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Ho'opili farming initiative is a myth

By Kioni Dudley


In a remarkable editorial on Nov. 2, the Star-Advertiser declared that developer D.R. Horton's plan for urban agriculture at their controversial Ho‘opili project did not pass scrutiny ("Ho‘opili ag conviction falls flat," Our View, Star-Advertiser).

This will explain more.

Before its recent return to the Land Use Commission to get its land reclassified from ag to urban for the Ho‘opili project, Horton needed to counter the hard realities that the 1,525 acres of prime farmland it would take for the project are the highest-producing farmland in the state, that the land currently produces a whopping 30 percent of all the fresh local produce we eat, and that the day will come when the people of Hawaii will need that farmland to survive.

To do this, it concocted the "Ho‘opili Urban Agricultural Initiative," a marvelously imaginative Oz with "civic farms" for "commercial farming," eight acres of "community gardens" and 84 acres of small "steward farms."

The Urban Ag Initiative is a fanciful construct of words that resembles reality about as much as the yellow brick road. Horton has brazenly presented it to the public with maps and diagrams, and hired Nalo Farms' Dean Okimoto as poster boy to sell the myth as truth. Their maps incontrovertibly establish the falsehood.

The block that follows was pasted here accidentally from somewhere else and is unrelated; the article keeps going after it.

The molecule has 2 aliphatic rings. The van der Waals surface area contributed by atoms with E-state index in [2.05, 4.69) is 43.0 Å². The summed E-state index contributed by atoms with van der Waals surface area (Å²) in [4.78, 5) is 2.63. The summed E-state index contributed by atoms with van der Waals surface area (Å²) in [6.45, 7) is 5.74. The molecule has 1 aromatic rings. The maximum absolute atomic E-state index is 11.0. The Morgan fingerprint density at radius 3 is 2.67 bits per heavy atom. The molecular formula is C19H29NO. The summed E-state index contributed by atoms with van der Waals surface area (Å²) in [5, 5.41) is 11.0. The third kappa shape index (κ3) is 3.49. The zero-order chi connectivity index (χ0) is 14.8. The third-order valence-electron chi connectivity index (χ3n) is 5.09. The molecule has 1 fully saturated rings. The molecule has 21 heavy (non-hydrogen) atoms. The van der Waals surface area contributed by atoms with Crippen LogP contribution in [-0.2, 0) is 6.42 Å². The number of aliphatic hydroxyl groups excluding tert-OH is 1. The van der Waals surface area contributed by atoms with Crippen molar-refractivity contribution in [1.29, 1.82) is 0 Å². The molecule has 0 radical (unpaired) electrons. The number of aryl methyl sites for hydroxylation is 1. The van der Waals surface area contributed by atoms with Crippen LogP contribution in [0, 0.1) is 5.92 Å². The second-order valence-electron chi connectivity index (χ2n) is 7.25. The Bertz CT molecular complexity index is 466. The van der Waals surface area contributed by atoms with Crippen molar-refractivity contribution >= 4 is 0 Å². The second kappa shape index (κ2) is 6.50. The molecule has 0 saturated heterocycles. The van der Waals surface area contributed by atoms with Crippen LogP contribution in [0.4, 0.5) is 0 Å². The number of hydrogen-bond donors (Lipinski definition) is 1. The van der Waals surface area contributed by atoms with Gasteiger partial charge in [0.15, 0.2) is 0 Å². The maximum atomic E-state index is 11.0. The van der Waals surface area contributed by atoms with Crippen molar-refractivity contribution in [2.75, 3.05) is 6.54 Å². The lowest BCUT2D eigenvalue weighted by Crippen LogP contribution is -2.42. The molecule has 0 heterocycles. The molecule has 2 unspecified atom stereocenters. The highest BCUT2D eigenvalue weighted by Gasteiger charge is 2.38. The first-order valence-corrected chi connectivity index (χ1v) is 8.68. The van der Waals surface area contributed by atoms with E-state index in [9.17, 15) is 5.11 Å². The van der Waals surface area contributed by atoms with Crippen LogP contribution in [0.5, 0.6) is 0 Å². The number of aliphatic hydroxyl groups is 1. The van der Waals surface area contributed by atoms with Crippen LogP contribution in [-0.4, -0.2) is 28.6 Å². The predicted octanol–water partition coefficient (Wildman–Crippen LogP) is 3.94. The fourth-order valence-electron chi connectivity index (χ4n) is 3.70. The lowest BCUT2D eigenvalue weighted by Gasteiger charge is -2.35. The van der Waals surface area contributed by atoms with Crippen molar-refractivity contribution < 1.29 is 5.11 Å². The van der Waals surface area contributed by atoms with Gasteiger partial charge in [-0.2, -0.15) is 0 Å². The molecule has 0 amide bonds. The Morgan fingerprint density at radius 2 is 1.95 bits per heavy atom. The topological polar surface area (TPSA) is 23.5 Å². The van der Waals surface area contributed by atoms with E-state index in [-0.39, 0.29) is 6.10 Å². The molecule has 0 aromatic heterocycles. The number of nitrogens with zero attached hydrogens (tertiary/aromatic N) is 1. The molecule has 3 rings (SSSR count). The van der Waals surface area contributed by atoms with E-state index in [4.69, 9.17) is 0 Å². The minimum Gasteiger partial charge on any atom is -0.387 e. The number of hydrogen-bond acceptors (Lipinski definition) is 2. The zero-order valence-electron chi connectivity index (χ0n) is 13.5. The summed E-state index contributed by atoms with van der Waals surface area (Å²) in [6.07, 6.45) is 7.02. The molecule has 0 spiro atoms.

The original Ho‘opili master plan map identifies a number of large light-green "open space/buffer" areas. Checking the GPS map, one finds that these are almost all gulches, gullies and hillsides — junk lands that the current farmer doesn't use at all. In its new Urban Agriculture Initiative map, however, these same gulches, gullies and hillsides are designated as the 159 acres available for lease as "commercial farms."

The second feature of the Urban Ag Initiative is eight acres of community gardens. These are the only things that seem to be real.

The most innovative facet of Horton's new plan is its 84 acres of "steward farms." "Steward" is a Biblical concept — the good steward caring for the lands of his master, reaping profits for him while administering his farm with justice. Horton's write-up adds a local flavor: It "captures the best parts of old Hawaii where families grew their own fruits and vegetables, either to eat themselves or to share."